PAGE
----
Veterans at Weber State University held a panel on Friday to discuss what the Constitution means to U.S. veterans as part of Constitution Week.

After talking about personal experiences in the military and what the Constitution means to each of them, discussion on the panel focused on what the Constitution and the United States government does in relation to how the military operates and how veterans are treated.

The panel agreed that the Constitution works well for the United States military and its veterans, and that the source for many of the current problems in the military and how veterans are treated come from government policy not necessarily based on the Constitution. The main concerns voiced were the way in which both of the major political parties often politicize the military and use the military to achieve political ends, or ignore veterans’ issues and how veterans are able to transition from war to civilian life when they’ve been brought home from overseas.

When asked by the audience, the panel members said they felt the problem with the Constitution is not the document itself, but how Congress and the Supreme Court interpret and uphold it when it comes to assisting veterans. The panelists said not enough is being done by the federal government when it comes to issues that affect veterans.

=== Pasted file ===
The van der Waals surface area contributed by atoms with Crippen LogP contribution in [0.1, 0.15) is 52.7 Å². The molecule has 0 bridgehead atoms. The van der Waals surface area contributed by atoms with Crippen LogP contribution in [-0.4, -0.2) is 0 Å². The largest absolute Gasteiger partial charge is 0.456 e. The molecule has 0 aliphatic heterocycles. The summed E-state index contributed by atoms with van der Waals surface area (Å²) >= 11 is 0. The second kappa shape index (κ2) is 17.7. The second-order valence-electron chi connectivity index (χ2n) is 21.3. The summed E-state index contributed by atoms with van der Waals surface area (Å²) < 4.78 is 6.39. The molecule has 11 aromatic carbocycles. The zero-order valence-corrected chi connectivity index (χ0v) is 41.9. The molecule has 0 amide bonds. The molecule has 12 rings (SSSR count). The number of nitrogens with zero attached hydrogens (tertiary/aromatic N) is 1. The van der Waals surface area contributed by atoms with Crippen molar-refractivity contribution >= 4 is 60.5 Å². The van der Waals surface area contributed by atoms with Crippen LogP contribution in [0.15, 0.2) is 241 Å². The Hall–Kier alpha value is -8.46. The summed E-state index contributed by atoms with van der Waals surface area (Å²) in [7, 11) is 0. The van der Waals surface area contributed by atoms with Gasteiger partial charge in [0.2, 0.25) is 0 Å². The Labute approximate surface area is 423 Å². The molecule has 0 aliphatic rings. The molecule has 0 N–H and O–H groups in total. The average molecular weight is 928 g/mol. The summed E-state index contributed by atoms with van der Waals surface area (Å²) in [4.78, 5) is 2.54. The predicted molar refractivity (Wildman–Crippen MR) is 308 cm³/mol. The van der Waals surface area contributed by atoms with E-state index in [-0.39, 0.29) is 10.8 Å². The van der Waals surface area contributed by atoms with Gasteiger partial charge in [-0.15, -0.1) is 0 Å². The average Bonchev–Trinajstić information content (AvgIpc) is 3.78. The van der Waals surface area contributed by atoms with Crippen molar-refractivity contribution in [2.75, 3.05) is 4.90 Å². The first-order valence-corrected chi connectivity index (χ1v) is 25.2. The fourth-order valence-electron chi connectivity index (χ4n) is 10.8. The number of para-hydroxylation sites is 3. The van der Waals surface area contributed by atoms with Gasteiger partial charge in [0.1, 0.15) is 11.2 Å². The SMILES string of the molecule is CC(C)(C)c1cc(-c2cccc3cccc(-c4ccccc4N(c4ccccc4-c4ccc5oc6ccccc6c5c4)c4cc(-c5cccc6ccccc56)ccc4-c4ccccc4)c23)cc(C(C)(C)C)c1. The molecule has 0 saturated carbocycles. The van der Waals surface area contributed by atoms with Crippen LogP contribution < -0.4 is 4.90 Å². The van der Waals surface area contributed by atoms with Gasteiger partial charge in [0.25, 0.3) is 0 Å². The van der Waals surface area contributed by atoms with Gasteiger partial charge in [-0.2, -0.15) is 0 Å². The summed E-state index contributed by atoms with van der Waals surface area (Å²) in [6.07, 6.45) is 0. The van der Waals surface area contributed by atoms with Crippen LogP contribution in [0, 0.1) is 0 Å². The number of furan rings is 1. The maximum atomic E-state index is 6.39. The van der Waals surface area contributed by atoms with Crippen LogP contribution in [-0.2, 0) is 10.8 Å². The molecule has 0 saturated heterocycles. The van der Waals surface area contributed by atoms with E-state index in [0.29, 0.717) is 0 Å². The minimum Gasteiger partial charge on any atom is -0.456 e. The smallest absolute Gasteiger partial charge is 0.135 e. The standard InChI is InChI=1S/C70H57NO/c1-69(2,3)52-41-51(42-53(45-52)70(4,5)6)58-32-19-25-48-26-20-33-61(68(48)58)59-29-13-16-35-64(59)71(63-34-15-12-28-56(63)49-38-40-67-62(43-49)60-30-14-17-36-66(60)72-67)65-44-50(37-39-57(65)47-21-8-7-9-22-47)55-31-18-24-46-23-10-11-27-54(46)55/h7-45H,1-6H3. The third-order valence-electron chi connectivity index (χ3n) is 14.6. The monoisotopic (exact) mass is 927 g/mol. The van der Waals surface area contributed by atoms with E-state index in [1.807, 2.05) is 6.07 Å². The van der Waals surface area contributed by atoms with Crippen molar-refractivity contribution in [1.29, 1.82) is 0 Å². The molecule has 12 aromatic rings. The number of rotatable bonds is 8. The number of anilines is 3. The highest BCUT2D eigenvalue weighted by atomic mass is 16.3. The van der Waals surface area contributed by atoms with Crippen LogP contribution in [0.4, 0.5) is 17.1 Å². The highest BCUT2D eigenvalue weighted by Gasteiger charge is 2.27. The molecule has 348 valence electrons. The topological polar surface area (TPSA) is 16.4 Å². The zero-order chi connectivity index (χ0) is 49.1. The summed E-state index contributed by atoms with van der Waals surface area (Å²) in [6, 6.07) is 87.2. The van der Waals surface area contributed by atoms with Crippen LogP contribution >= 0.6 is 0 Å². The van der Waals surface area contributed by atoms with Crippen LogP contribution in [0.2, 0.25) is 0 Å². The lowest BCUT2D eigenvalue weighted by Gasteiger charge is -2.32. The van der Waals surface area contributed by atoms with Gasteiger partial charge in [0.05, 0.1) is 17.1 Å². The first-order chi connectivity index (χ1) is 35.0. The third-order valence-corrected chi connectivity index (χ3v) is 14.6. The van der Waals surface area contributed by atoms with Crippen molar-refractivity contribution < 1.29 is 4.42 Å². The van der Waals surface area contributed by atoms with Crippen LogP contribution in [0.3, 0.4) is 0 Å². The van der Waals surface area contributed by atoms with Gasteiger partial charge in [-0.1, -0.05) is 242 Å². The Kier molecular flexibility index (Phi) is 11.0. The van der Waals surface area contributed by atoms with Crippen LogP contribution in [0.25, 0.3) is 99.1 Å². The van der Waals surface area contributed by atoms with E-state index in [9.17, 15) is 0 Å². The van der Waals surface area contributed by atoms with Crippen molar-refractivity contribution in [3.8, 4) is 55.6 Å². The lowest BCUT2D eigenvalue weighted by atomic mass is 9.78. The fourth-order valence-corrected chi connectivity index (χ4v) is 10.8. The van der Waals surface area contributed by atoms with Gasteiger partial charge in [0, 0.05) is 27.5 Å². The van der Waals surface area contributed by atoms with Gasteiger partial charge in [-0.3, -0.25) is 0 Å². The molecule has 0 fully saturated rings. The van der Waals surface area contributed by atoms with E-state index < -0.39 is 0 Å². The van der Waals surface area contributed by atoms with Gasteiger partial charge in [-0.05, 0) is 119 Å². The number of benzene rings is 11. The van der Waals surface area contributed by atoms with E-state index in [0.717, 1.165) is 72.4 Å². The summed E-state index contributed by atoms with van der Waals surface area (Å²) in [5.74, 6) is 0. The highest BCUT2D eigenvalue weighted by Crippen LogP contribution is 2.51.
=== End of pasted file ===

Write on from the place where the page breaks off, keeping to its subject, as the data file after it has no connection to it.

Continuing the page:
“We’re less than 1 percent of the population, so at the end of the day, we’re a very small drop of water in the bucket,” said Joshua Wood, a veteran and one of the panelists.

The topic of suicide and psychological problems among veterans also came up. The panelists talked about how the military has done a lot in recent years to combat this issue, but many veterans still struggle with transitioning when they come home. Matt Garner, a veteran and one of the panelists, talked about how different transition periods are today as opposed to half a century ago in World War II.

“They (WWII veterans) had a lot of time to get home,” Garner said. “You didn’t get on an airplane and 48 hours after leaving Baghdad you were sitting in your living room. That is a huge mental change to make. (In WWII) when they got on the boat, they had a month or two to get home, and I think there is something to be said to that.”

After the panel dispersed, a final speaker came up to the podium. Charlie Chandler, a retired Army chaplain, gave his own unique perspective of the Constitution as a religious figure in the military. He maintained that the Constitution should be amended only when absolutely necessary.

“Let’s be very careful about how we tinker with our Constitution,” Chandler said. “The Constitution is not broken, and we shouldn’t be trying to fix it.”

Chandler talked about the current political climate that has fostered calls for new constitutional amendments, including amendments to define America’s religion, official language and the definition of marriage.

“Our Constitution has worked for over 200 years and will continue to work today without further amendment,” Chandler said.

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